Israel’s ultra-Orthodox leaders have change of heart over targeted lockdowns

Religious factions in Knesset agree to city lockdowns where needed after national closure is lifted.

By Paul Shindman, World Israel News

Representatives of the ultra-Orthodox parties in the Knesset said Tuesday that they will not object to closures on individual cities once the nationwide lockdown has been lifted, Israel Hayom reported.

Those same leaders had previously complained that they were being singled out, pointing to the government’s failure to shut down mass protests by mostly secular anti-government demonstrators.

The government argued it was going by the numbers. Health Ministry statistics showed infection rates far above the national average in several cities with high ultra-Orthodox populations.

When selective enforcement didn’t work, the government decided on a national lockdown instead. With the once robust economy weighed down by the pandemic and employment soaring, ultra-Orthodox leaders have had a change of heart. They say they’re now ready to accept the localized lockdown program, known as the ‘Traffic Light’ system, developed by corona czar Prof. Ronni Gamzu.

“If the morbidity decreases all over the country and they have to open the economy and make differential closures in red cities, I will support it to allow the economy to return to activity,” said Interior Minister Aryeh Deri, who heads the religious Shas Party.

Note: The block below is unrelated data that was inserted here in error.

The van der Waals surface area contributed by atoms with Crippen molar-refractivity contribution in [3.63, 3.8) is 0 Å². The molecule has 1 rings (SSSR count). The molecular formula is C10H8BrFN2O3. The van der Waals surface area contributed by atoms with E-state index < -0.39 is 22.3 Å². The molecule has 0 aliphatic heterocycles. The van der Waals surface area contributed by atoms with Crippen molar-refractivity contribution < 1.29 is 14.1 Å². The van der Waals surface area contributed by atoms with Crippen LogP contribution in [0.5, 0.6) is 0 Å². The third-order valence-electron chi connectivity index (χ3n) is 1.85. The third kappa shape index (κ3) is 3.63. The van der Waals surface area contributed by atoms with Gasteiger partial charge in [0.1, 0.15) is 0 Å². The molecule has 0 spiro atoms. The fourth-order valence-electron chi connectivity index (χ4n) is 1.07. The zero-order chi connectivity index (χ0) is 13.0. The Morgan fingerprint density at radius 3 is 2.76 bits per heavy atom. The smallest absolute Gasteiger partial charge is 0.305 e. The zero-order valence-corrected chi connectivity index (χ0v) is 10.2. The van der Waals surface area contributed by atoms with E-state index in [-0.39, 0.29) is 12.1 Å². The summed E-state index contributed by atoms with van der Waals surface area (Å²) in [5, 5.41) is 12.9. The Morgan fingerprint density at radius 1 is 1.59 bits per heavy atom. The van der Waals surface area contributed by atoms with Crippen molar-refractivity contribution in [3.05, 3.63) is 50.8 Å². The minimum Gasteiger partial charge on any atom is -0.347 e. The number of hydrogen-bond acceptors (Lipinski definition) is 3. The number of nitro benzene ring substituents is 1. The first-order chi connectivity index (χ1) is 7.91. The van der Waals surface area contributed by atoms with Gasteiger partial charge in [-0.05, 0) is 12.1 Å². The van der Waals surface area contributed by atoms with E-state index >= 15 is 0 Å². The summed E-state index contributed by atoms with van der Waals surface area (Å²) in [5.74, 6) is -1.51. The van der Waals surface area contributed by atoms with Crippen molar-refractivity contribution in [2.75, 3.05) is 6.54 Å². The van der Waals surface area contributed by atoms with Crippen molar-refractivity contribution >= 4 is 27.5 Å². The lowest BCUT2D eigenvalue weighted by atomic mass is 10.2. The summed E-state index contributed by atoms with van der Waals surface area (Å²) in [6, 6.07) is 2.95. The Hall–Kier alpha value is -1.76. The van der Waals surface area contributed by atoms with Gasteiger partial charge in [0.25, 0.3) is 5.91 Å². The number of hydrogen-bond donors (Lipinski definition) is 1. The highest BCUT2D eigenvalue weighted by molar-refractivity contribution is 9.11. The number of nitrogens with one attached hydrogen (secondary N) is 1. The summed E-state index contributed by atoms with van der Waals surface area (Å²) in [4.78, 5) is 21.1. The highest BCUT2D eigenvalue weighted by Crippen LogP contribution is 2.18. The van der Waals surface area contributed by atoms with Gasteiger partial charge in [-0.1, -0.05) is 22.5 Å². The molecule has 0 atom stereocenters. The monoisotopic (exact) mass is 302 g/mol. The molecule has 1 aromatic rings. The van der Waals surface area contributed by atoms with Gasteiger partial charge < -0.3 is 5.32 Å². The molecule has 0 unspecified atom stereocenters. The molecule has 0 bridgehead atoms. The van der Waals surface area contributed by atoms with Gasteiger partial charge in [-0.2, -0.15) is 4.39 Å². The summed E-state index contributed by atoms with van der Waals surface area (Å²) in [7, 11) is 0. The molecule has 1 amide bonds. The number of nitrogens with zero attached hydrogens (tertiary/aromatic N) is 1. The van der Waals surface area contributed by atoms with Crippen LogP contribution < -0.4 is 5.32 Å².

Read  Sharp jump in number of Ultra-Orthodox joining Israeli national service

Similarly, officials from the United Torah Judaism Party said they believe the numbers will be coming down in the coming days under the national closure, but admitted that “if there is a disease, what can be done.”

Gamzu, who is in charge of government efforts to fight the spread of the disease, said that he expected lockdowns to remain in effect in localities that are centers of high infection rates.

“It is inconvenient and unpleasant, but it will be necessary to treat it,” Gamzu said, emphasizing that local closures are “not a punishment,” but a move that has also been made in other parts of the world to deal with the coronavirus.

Gamzu noted that the numbers appeared to be going down, but he cautioned that it was too early for the country to ease restrictions that have closed schools and non-essential businesses and limited Israelis to within one kilometer of their homes.

“We see a certain decrease in the level of morbidity,” Gamzu said, including in ultra-Orthodox and Arab areas where infections had been spiking, but due to the current Sukkot holiday and lack of routine, “we are not convinced for sure.”

When rates drop low enough, Gamzu said, the country will return to the “Traffic Light” model with red areas remaining locked down, yellow areas allowed to partially reopen and green areas returning to normal activity, although sticking with the overall policy of social distancing and wearing of masks.